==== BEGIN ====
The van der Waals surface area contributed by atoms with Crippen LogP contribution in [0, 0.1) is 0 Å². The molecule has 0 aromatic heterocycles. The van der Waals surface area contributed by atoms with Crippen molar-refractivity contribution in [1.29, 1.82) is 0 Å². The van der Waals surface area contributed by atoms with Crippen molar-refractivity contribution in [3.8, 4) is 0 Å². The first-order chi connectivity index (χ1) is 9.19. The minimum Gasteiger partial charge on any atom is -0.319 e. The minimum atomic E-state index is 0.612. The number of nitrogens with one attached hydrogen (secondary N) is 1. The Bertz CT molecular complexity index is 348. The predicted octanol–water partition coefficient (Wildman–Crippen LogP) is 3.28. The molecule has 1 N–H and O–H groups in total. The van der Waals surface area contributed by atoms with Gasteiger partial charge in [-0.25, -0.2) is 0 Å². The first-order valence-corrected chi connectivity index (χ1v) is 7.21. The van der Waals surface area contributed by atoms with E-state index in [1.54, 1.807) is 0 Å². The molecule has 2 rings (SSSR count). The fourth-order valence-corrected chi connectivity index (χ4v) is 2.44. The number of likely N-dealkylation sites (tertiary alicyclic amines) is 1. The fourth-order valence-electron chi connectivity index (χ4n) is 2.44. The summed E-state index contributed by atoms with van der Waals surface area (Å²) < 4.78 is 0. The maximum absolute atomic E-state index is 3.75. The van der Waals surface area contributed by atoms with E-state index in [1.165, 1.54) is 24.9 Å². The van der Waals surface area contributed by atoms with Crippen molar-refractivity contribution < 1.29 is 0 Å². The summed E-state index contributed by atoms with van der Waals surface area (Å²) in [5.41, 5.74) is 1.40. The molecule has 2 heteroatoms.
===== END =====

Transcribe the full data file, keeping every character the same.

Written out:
The van der Waals surface area contributed by atoms with Crippen LogP contribution in [0, 0.1) is 0 Å². The molecule has 0 aromatic heterocycles. The van der Waals surface area contributed by atoms with Crippen molar-refractivity contribution in [1.29, 1.82) is 0 Å². The van der Waals surface area contributed by atoms with Crippen molar-refractivity contribution in [3.8, 4) is 0 Å². The first-order chi connectivity index (χ1) is 9.19. The minimum Gasteiger partial charge on any atom is -0.319 e. The minimum atomic E-state index is 0.612. The number of nitrogens with one attached hydrogen (secondary N) is 1. The Bertz CT molecular complexity index is 348. The predicted octanol–water partition coefficient (Wildman–Crippen LogP) is 3.28. The molecule has 1 N–H and O–H groups in total. The van der Waals surface area contributed by atoms with Gasteiger partial charge in [-0.25, -0.2) is 0 Å². The first-order valence-corrected chi connectivity index (χ1v) is 7.21. The van der Waals surface area contributed by atoms with E-state index in [1.54, 1.807) is 0 Å². The molecule has 2 rings (SSSR count). The fourth-order valence-corrected chi connectivity index (χ4v) is 2.44. The number of likely N-dealkylation sites (tertiary alicyclic amines) is 1. The fourth-order valence-electron chi connectivity index (χ4n) is 2.44. The summed E-state index contributed by atoms with van der Waals surface area (Å²) < 4.78 is 0. The maximum absolute atomic E-state index is 3.75. The van der Waals surface area contributed by atoms with E-state index in [1.165, 1.54) is 24.9 Å². The van der Waals surface area contributed by atoms with Crippen molar-refractivity contribution < 1.29 is 0 Å². The summed E-state index contributed by atoms with van der Waals surface area (Å²) in [5.41, 5.74) is 1.40. The molecule has 2 heteroatoms.